Since the conclusion of the NBA Finals, everyone’s focus has been squarely on the lockout. Whether we like it or not, the NBA’s collective bargaining issues will be at the forefront of any basketball discussion for the coming months. There is no end in sight, and at the moment there is very little communication between the Players Association and owners. As with any labor dispute, the central issue has been the financial state of the game. The league claims to be losing in excess of $300 million, while the players insist those numbers are dramatically inflated.
In late June Tommy Craggs of Deadspin obtained limited financial records of the New Jersey Nets and published findings that supporting the players’ claims. Shortly thereafter, Nate Silver of the New York Times’ FiveThirtyEight blog used financial figures provided by Forbes to further bolster the players’ case against the owners. These two pieces included lots of accounting language that many fans, myself included, probably didn’t fully grasp, and as it turned out, neither did the authors. That isn’t to say that Nate and Tommy were wrong. They were just working with limited data and knowledge, not exactly the recipe for success. Where does all of this leave us, the NBA fans? Basically right where we started, that’s where.
I am not going to pretend to understand exactly what’s going on. I don’t work in the operations department of any NBA team, and I’m obviously not an NBA player, but that doesn’t mean I can’t have an opinion. I may be oversimplifying things, but I think there’s one decision that needs to be made before any true progress can be made. The NBA owners need to decide how they want to run their teams, as toys to show off to their friends and celebrities, or as fully functional businesses with the stated intention of generating profits.
For as long as they have roamed planet Earth, men have been egotistical creatures. Bigger, stronger, faster trump all. Cars, boats, houses, women, you name it, have all been used as social measuring sticks. In the last few decades, there is no doubt that owning a sports franchise, and in this case an NBA franchise, has become a status symbol. Who wouldn’t want to sit courtside drinking an adult beverage while chatting up a celebrity? It must be great fun.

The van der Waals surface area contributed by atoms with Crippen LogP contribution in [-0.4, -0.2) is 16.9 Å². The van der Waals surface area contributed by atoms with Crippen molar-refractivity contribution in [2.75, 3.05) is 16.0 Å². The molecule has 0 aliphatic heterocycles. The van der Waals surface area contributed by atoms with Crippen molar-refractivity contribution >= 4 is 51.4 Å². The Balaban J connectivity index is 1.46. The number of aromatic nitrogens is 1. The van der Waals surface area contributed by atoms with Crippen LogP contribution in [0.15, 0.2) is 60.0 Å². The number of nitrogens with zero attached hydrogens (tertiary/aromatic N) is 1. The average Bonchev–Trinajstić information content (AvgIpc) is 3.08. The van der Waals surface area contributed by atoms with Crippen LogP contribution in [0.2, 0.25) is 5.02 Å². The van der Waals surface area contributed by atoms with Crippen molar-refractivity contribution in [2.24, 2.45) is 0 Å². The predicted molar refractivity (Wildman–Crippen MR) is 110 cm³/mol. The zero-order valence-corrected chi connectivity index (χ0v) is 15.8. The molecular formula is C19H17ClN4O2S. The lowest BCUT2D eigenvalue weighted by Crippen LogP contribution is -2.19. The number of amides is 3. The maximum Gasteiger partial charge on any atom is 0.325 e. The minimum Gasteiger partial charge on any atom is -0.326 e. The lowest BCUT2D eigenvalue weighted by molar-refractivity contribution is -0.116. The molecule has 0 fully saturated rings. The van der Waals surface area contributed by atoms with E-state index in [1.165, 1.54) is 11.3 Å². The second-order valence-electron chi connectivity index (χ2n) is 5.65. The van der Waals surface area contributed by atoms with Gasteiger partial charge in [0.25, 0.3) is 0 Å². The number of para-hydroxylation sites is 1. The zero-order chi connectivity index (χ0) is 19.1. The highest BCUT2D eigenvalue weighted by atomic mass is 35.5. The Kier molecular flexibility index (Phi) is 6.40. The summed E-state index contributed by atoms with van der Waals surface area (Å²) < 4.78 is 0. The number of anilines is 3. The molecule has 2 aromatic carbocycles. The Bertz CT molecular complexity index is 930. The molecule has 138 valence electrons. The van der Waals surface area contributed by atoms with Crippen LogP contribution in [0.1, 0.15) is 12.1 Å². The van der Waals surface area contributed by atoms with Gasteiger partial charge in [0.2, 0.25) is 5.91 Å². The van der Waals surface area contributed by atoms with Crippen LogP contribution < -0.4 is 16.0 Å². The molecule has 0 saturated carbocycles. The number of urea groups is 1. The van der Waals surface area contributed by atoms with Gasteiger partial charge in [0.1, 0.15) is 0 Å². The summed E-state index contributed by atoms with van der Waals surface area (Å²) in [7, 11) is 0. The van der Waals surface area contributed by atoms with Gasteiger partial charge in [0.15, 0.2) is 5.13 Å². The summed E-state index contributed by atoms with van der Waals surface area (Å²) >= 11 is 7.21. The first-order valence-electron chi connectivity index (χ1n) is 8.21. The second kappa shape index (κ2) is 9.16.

With all the fun being had, very few teams, have ever been run like actual businesses. Want proof? Here:
- Atlanta Hawks: Joe Johnson- $123 million/6 years.
- Boston Celtics: Jermaine O’Neal- $12 million/2 years.
- Charlotte Bobcats: Matt Carroll- $27 million/6 years.
- Chicago Bulls: Carlos Boozer- $75 million/5 years.
- Cleveland Cavaliers: Traded for Baron Davis. Left on contract- $43 million/3 years
- Dallas Mavericks: Brendan Haywood- $52 million/6 years
- Denver Nuggets: Al Harrington- $33 million/5 years
- Detroit Pistons: Ben Gordon/Charlie Villanueva- $95-100 million/5 years
- Golden State: Andris Bierdrins- $63 million/6 years
- Houston: None
- Indiana: None
- LA Clippers: Baron Davis- $65 million/5 years
- LA Lakers: Luke Walton- $30 million/6 years
- Memphis, playing with fire division: Zach Randolph- $66 million/4 years
- Miami: Mike Miller/Joel Anthony- $47 million/5 years
- Milwaukee: Drew Gooden- $32 million/5 years
- Minnesota: None
- New Jersey: Travis Outlaw- $35 million/5 years
- New Orleans: Traded for Emeka Okafor- $60 million/5 years remaining
- New York: See 2000s
- Oklahoma City: None
- Orlando: Traded for Gilbert Arenas- $80 million/4 years remaining
- Philadelphia: Elton Brand- $80 million/5 years
- Phoenix: Josh Childress- $34 million/5 years
- Portland: Roy extension depending on knowledge of knee condition
- Sacramento: Traded for John Salmons- $31 million/4 years
- San Antonio: Richard Jefferson- $39 million/4 years
- Toronto: depends on interpretation of Bargs/Calderon deals
- Utah: Adrei Kirilenko- $86 million/6 years
- Washington: Traded for Rashard Lewis, Andray Blatche-$35 million/5 years
That is every NBA team, with each of their worst contracts. Look through the list. It’s hard to highlight what deal was praised at the time. Max contracts given to Adrei Kirilenko, Rashard Lewis, Gilbert Arenas and Joe Johnson were mocked. Mid-level deals given to Drew Gooden, John Salmons and Travis Outlaw induced much laughter in NBA blogosphere. The Richard Jefferson extension… well… let’s just keep moving. Front offices didn’t value any of these players properly, despite the numerous amounts of information available to them. In that list you’ll find many teams that are claiming to lose money, but how are we supposed to feel bad for them? How can Milwaukee, a small market franchise, rationalize the deal given to Drew Gooden this offseason? What about New Jersey paying Travis Outlaw $7 million a year? Craziness.
NBA owners are all very smart men. Most have made their fortunes elsewhere, clearly exhibiting keen business sense and the ability to make good decisions. I have a hard time believing that organizations attempting to turn a profit would allocate their funds as so many have over the course of the last decade. They have operated their vehicles of fun and exuberance without regard for impending financial repercussions. But now, as the dips into red grow larger and the blinding light coming from the upcoming TV deal blinds the owners, business sense reigns supreme.
The choice between toy and business is the one the owners have decided to make in my mind. I can support them picking business, just as long as they don't continue to operate under the premise that it's what they’ve doing all along. Because they weren't, and we all know it.
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